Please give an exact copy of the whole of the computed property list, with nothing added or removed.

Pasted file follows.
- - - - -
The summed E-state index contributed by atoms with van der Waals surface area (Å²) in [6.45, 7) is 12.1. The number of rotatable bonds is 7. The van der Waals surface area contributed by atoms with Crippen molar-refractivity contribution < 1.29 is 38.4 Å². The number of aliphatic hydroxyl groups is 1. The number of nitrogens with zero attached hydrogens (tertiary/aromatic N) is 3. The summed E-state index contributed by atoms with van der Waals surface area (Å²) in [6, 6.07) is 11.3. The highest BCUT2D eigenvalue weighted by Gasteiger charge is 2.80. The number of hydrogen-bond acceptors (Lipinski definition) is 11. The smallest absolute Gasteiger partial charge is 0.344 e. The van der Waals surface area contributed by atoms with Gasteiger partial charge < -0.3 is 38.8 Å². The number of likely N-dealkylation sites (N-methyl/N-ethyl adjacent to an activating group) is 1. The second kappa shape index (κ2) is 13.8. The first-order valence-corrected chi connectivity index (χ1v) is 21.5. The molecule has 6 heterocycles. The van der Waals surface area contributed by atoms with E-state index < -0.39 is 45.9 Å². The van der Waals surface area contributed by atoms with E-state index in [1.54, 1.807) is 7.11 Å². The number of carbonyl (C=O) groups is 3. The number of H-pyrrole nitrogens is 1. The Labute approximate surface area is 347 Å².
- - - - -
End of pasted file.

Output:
The summed E-state index contributed by atoms with van der Waals surface area (Å²) in [6.45, 7) is 12.1. The number of rotatable bonds is 7. The van der Waals surface area contributed by atoms with Crippen molar-refractivity contribution < 1.29 is 38.4 Å². The number of aliphatic hydroxyl groups is 1. The number of nitrogens with zero attached hydrogens (tertiary/aromatic N) is 3. The summed E-state index contributed by atoms with van der Waals surface area (Å²) in [6, 6.07) is 11.3. The highest BCUT2D eigenvalue weighted by Gasteiger charge is 2.80. The number of hydrogen-bond acceptors (Lipinski definition) is 11. The smallest absolute Gasteiger partial charge is 0.344 e. The van der Waals surface area contributed by atoms with Gasteiger partial charge < -0.3 is 38.8 Å². The number of likely N-dealkylation sites (N-methyl/N-ethyl adjacent to an activating group) is 1. The second kappa shape index (κ2) is 13.8. The first-order valence-corrected chi connectivity index (χ1v) is 21.5. The molecule has 6 heterocycles. The van der Waals surface area contributed by atoms with E-state index < -0.39 is 45.9 Å². The van der Waals surface area contributed by atoms with E-state index in [1.54, 1.807) is 7.11 Å². The number of carbonyl (C=O) groups is 3. The number of H-pyrrole nitrogens is 1. The Labute approximate surface area is 347 Å².